Monday, 16 February 2015

Raspberry Pi Ultra Sonic Press Up (Push Up) Counting Machine using Scratch

Looking at back at recent posts I've noticed:
  • I've not done any electronics related projects recently.
  • I've not done much programming with my kids recently.
When doing some press ups* recently I lost count and couldn't log them on my Jerks exercise logging system.  Hence this gave me the idea to build a machine to count my press ups.

(*Push ups for you readers in North America)

I saw you can buy one from Amazon and there are some available as smart phone apps but this isn't the Geek Dad way; I wanted to build one with a Raspberry Pi, program it in Scratch and use some electronics.  Ideas:
  • Mount a light dependent resistor - as I go down it blocks out light from the LDR, as I go up it allows light again and counts a press up.
  • Use a camera and a QR code.  As I go down it reads the QR code and counts a press up.
  • Use an ultra sonic sensor to measure distance as I go up and down.
I decided to use an ultra sonic sensor - purely because I'd hadn't used one since a University project about 20 years ago.  Here's the one I bought, an HC-SR04 module which has both a transmitter and a receiver.  They're widely available on the interweb.


To integrate the sensor to my Raspberry Pi I used the utterly amazing, epic and awesome Cymplecy Scratch GPIO system (did I mention that this site is brilliant).  This chap has developed a series of Scratch releases that allow you to integrate with many and various third party boards and bits of electronic kit that you can connect to the GPIO.  There's a specific page on Ultra Sonic module integration; it's available here and the solution only uses one GPIO input/output which is ace.

The resistors shown on the breadboard diagram on Cymplecy's site are essential to stop you blowing up your Raspberry Pi; they create a potential divider to reduce the +5V output from the HC-SR04 to a GPIO friendly 3.3V.  The resistors are:
  • Brown-Black-Red = 1kOhms
  • Red-Red-Red = 2.2kOhms
I won`t do the maths here, but see this site for an explanation of potential dividers.

The system works brilliantly and with this code block you can get Scratch to show the measurement from the ultra sonic sensor and move the Scratch Cat around.



So this worked beautifully, next I needed a robust housing for the press up counting machine to avoid me breaking it.  Enter Lego, the tool of tinkerers everywhere.  Here's a series of before, during and after shots:





So the breadboard is mounted perpendicular in the Lego housing, meaning the sensor points straight up.  Hence as I'm doing press ups I'm moving up and down vertically over the sensor.  The Raspberry Pi sits separate to it.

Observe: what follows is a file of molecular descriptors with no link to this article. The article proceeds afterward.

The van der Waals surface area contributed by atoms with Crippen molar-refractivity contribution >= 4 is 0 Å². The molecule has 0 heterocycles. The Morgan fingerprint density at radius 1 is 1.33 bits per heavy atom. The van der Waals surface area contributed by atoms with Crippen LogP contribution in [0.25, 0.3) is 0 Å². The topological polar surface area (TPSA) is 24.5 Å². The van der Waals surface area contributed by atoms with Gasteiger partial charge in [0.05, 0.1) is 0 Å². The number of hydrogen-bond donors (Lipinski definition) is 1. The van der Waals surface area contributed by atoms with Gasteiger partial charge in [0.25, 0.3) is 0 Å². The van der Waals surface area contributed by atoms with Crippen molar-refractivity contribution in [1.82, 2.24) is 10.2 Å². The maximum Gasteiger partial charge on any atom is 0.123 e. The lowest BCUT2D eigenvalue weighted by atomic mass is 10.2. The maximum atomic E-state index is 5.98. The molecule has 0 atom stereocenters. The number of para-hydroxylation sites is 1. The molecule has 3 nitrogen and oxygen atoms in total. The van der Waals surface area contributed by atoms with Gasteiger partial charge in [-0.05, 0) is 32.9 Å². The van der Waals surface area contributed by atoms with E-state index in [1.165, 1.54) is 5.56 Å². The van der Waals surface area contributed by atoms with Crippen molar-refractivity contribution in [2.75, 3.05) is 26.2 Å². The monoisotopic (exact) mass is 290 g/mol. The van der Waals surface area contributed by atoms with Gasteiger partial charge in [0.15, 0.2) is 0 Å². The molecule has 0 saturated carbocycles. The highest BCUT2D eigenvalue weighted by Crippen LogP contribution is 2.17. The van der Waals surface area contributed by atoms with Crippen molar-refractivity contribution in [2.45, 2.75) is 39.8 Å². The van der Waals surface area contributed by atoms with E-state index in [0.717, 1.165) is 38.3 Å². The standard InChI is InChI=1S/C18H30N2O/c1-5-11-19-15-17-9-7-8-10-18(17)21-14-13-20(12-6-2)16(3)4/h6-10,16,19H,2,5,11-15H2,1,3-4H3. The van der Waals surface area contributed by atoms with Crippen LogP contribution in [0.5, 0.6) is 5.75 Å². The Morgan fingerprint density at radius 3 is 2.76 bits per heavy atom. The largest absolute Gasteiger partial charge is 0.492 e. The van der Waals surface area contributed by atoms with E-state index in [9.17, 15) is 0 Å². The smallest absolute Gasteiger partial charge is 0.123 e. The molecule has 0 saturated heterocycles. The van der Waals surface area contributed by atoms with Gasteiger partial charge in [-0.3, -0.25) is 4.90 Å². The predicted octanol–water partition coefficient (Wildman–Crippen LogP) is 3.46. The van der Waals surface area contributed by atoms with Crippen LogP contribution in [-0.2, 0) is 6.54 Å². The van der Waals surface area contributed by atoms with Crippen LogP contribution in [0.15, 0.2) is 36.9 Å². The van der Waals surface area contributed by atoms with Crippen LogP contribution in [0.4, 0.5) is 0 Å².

Here's a quick video:



The basic algorithm for the press up code is as follows:

boolean = false
forever
  Take Measurement
  if Measurement < Low AND boolean = false
    boolean = true
  if Measurement > High and boolean = true
    increment press up count
    boolean = false

So this uses a simple boolean to log when my body is low down (say < 10cm from the sensor).  The spots the bottom part of the press up.  Then when I move up, if my body is high up (say > 30cm) AND I've previously been low down then a press up is counted (and the boolean is reset).

The basic Scratch code is shown on the screen shot below (put your email address in a comment below and I'll send you the file).  This does a good job of counting press ups (although you have to go quite slow as the sampling period is only one second) and getting the Scratch Cat to say them.



What I wanted to do with my daughters is jazz it up a bit.  In preparation for this I recorded a number of different audio messages for Scratch to play out.  I used this site which takes a text string input and provides a downloadable MP3 file.  These files can then be put in the /usr/share/scratch/Media/Sounds directory on your Raspberry Pi.  Armed with this I spent an enjoyable afternoon with my daughters making the press up counter more interesting.

We:
  • Changed the background to make it look better.
  • Added a sound at the start to tell you that "It's press up time!".
  • Added If statements to detect each Press Up (up to 10) and play an audio message with the number ("1" for the first press up, "5" for the fifth etc).
  • Added some motivational (semi-abusive) messages to keep you going.
  • Added a "Well Done" message at the end.

Here's a video of it in action!



Here's a screenshot of the Scratch code (top part). A but hard to see so, again, put your email address in comments below and I'll send you the Scratch file.


...and bottom part: